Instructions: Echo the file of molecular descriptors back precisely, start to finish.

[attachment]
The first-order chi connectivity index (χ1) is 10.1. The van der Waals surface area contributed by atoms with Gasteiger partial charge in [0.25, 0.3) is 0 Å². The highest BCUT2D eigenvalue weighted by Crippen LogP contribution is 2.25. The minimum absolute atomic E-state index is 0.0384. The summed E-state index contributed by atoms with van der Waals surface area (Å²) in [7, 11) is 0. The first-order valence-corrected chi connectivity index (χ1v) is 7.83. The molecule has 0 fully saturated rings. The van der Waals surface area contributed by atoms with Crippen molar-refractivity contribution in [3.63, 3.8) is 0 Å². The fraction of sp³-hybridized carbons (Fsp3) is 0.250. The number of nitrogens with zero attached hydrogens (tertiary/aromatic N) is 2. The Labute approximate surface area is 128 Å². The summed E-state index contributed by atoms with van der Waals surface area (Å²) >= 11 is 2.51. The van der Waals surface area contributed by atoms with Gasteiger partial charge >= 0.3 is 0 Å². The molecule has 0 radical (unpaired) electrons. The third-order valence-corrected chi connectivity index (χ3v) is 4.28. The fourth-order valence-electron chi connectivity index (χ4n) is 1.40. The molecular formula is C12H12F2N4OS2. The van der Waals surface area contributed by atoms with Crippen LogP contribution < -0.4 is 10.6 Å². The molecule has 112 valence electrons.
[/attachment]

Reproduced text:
The first-order chi connectivity index (χ1) is 10.1. The van der Waals surface area contributed by atoms with Gasteiger partial charge in [0.25, 0.3) is 0 Å². The highest BCUT2D eigenvalue weighted by Crippen LogP contribution is 2.25. The minimum absolute atomic E-state index is 0.0384. The summed E-state index contributed by atoms with van der Waals surface area (Å²) in [7, 11) is 0. The first-order valence-corrected chi connectivity index (χ1v) is 7.83. The molecule has 0 fully saturated rings. The van der Waals surface area contributed by atoms with Crippen molar-refractivity contribution in [3.63, 3.8) is 0 Å². The fraction of sp³-hybridized carbons (Fsp3) is 0.250. The number of nitrogens with zero attached hydrogens (tertiary/aromatic N) is 2. The Labute approximate surface area is 128 Å². The summed E-state index contributed by atoms with van der Waals surface area (Å²) >= 11 is 2.51. The van der Waals surface area contributed by atoms with Gasteiger partial charge >= 0.3 is 0 Å². The molecule has 0 radical (unpaired) electrons. The third-order valence-corrected chi connectivity index (χ3v) is 4.28. The fourth-order valence-electron chi connectivity index (χ4n) is 1.40. The molecular formula is C12H12F2N4OS2. The van der Waals surface area contributed by atoms with Crippen LogP contribution < -0.4 is 10.6 Å². The molecule has 112 valence electrons.